The research I am most proud of was showing a study that adolescents with hay fever and an asthma diagnosis performed less well in their GCSEs than people without hay fever. This has since been used internationally to promote better allergy and asthma management and to argue for moving the timings of summer exams in the UK.
I am also proud of the EU-funded, pan-sector, pan-European collaboration I pulled together, with support and insights from people with asthma. This resulted in a series of published papers highlighting the unmet needs in asthma research, development, and innovation (R, D&I). From basic mechanisms to self-management, culminating in a list of R, D & I priorities agreed by all relevant stakeholders including thousands of people with asthma across Europe. These papers have been used worldwide to drive focus and investment in areas with the greatest unmet need.
Do you believe that with continued funding and research into the mechanisms of asthma, we could finally develop a cure for asthma?
Asthma is complex and has many causes and so it vital that we continue to fund life-saving research. I believe in time, there will be cures available for all asthma sub-types.
What can people do to get involved and support Asthma UK’s mission?
Support us by Donating, Fundraising, or Participating at events https://www.asthma.org.uk/support-us/
Get involved as a Research and Policy Volunteer: https://www.asthma.org.uk/research/funding/get-involved/
Where can readers find more information?
Blogs: https://blog.asthma.org.uk/ | https://news.asthma.org.uk/
About Dr. Samantha Walker
Samantha Walker is Director of Research & Innovation at the Asthma UK and the British Lung Foundation Partnership, a patient charity and research funder based in London.
Samantha is passionate about the importance of focusing on the needs of real people in the charity’s research and innovation activities in a way that avoids tokenism and enables an equitable share of voice and parity of esteem. Building on Asthma UK’s successful patient-led European asthma research prioritization exercise in 2016 (funded by the European Commission’s FP-7 funding program), she has pioneered patient involvement in the development of several ambitious research collaborations (leading to successful multi-£m funding applications) across the UK and Europe.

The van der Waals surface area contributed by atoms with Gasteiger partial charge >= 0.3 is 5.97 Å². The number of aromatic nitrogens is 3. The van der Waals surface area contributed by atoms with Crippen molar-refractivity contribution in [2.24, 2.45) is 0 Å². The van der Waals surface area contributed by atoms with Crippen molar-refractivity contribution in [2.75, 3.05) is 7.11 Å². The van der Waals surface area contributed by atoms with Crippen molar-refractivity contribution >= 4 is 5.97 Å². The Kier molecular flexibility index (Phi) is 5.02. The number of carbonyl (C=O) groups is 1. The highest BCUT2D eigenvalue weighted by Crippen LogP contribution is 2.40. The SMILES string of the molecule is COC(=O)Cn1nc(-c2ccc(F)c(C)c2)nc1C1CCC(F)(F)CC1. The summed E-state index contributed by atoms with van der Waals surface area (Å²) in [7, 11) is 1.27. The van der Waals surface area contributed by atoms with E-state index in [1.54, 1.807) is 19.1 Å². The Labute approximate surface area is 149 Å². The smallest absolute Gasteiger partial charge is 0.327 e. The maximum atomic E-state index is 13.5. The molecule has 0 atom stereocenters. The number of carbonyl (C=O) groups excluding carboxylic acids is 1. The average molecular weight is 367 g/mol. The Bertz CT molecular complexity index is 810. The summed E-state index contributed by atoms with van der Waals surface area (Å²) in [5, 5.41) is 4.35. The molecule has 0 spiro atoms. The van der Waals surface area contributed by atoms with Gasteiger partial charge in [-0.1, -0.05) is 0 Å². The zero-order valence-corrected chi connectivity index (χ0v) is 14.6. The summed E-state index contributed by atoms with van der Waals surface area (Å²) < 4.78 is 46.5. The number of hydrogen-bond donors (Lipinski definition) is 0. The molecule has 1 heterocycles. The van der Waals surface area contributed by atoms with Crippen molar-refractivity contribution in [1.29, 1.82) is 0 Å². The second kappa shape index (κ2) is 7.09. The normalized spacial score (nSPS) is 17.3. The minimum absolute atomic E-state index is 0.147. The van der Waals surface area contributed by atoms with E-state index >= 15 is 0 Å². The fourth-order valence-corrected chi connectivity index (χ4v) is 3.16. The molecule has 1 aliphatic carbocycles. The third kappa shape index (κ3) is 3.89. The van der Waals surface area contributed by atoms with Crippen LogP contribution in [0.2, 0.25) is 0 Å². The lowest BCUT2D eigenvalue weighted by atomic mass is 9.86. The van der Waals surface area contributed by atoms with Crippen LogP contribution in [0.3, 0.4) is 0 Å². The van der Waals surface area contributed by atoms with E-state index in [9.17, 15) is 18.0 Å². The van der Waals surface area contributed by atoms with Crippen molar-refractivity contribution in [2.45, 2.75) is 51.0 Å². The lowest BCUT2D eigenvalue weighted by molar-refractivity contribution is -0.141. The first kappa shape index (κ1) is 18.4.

Samantha holds an honorary lectureship (non-clinical) in the Division of Community Health Sciences, University of Edinburgh, and has published broadly on asthma and allergy for over 25 years in high impact research journals including papers on the mechanisms of allergic inflammation, the impact of allergen immunotherapy on clinical and immunological outcomes and the impact and management of allergic rhinitis including a seminal paper linking hayfever to poor exam performance in teenagers.
Posted in: Thought Leaders | Medical Science News | Medical Research News | Disease/Infection News | Healthcare News
Tags: Adolescents, Air Pollution, Allergen, Allergic Rhinitis, Allergy, Anxiety, Asthma, Breathing, Cardiovascular Disease, Charity, Children, Exercise, Fever, Hay Fever, Healthcare, Heart, Hospital, Immune System, Immunology, Immunotherapy, Inflammation, Lungs, Medicine, Menopause, Menstruation, Obesity, Pandemic, pH, Pollution, Pregnancy, Puberty, Renal disease, Research, Respiratory, Respiratory Disease, Rhinitis, Running, Steroid, Syndrome, Virus
Emily Henderson graduated with a 2:1 in Forensic Science from Keele University and then completed a PGCE in Chemistry. Emily particularly enjoyed discovering new ideas and theories surrounding the human body and decomposition.In her spare time, Emily enjoys watching crime documentaries and reading books. She also loves the outdoors, enjoying long walks and discovering new places.Emily aims to travel and see more of the world, gaining new experiences and trying new cultures. She has always wanted to visit Australia and Indonesia.